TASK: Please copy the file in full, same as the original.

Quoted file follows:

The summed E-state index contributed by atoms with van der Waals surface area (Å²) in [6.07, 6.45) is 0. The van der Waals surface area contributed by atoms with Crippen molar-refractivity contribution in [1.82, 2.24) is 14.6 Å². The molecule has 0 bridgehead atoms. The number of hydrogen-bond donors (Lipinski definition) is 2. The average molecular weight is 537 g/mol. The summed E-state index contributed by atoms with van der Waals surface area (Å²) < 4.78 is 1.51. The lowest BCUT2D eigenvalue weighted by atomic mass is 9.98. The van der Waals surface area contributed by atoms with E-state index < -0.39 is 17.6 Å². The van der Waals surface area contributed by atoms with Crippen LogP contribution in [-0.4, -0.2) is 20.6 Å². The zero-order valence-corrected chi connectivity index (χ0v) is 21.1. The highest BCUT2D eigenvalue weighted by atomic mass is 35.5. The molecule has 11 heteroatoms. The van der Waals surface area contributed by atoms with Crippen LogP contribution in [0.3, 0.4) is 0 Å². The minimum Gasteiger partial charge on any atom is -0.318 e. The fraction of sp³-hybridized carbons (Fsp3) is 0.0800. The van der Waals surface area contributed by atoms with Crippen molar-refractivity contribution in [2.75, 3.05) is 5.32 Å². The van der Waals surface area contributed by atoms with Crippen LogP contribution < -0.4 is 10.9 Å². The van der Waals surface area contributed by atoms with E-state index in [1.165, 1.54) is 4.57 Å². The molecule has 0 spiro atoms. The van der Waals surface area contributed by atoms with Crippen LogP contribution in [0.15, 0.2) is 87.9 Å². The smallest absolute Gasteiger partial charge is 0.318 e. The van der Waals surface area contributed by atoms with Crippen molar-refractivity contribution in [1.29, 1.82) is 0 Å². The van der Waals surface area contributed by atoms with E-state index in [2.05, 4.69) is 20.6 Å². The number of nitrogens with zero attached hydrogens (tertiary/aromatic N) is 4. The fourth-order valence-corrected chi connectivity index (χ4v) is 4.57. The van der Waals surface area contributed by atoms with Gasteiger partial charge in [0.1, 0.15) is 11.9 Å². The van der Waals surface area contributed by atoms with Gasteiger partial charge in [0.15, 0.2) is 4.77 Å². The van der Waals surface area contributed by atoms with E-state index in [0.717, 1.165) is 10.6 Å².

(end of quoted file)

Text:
The summed E-state index contributed by atoms with van der Waals surface area (Å²) in [6.07, 6.45) is 0. The van der Waals surface area contributed by atoms with Crippen molar-refractivity contribution in [1.82, 2.24) is 14.6 Å². The molecule has 0 bridgehead atoms. The number of hydrogen-bond donors (Lipinski definition) is 2. The average molecular weight is 537 g/mol. The summed E-state index contributed by atoms with van der Waals surface area (Å²) < 4.78 is 1.51. The lowest BCUT2D eigenvalue weighted by atomic mass is 9.98. The van der Waals surface area contributed by atoms with E-state index < -0.39 is 17.6 Å². The van der Waals surface area contributed by atoms with Crippen LogP contribution in [-0.4, -0.2) is 20.6 Å². The zero-order valence-corrected chi connectivity index (χ0v) is 21.1. The highest BCUT2D eigenvalue weighted by atomic mass is 35.5. The molecule has 11 heteroatoms. The van der Waals surface area contributed by atoms with Crippen LogP contribution in [0.3, 0.4) is 0 Å². The minimum Gasteiger partial charge on any atom is -0.318 e. The fraction of sp³-hybridized carbons (Fsp3) is 0.0800. The van der Waals surface area contributed by atoms with Crippen molar-refractivity contribution in [2.75, 3.05) is 5.32 Å². The van der Waals surface area contributed by atoms with Crippen LogP contribution < -0.4 is 10.9 Å². The van der Waals surface area contributed by atoms with E-state index in [1.165, 1.54) is 4.57 Å². The molecule has 0 spiro atoms. The van der Waals surface area contributed by atoms with Crippen LogP contribution in [0.15, 0.2) is 87.9 Å². The smallest absolute Gasteiger partial charge is 0.318 e. The van der Waals surface area contributed by atoms with Crippen molar-refractivity contribution in [1.29, 1.82) is 0 Å². The van der Waals surface area contributed by atoms with E-state index in [2.05, 4.69) is 20.6 Å². The number of nitrogens with zero attached hydrogens (tertiary/aromatic N) is 4. The fourth-order valence-corrected chi connectivity index (χ4v) is 4.57. The van der Waals surface area contributed by atoms with Gasteiger partial charge in [0.1, 0.15) is 11.9 Å². The van der Waals surface area contributed by atoms with Gasteiger partial charge in [0.15, 0.2) is 4.77 Å². The van der Waals surface area contributed by atoms with E-state index in [0.717, 1.165) is 10.6 Å².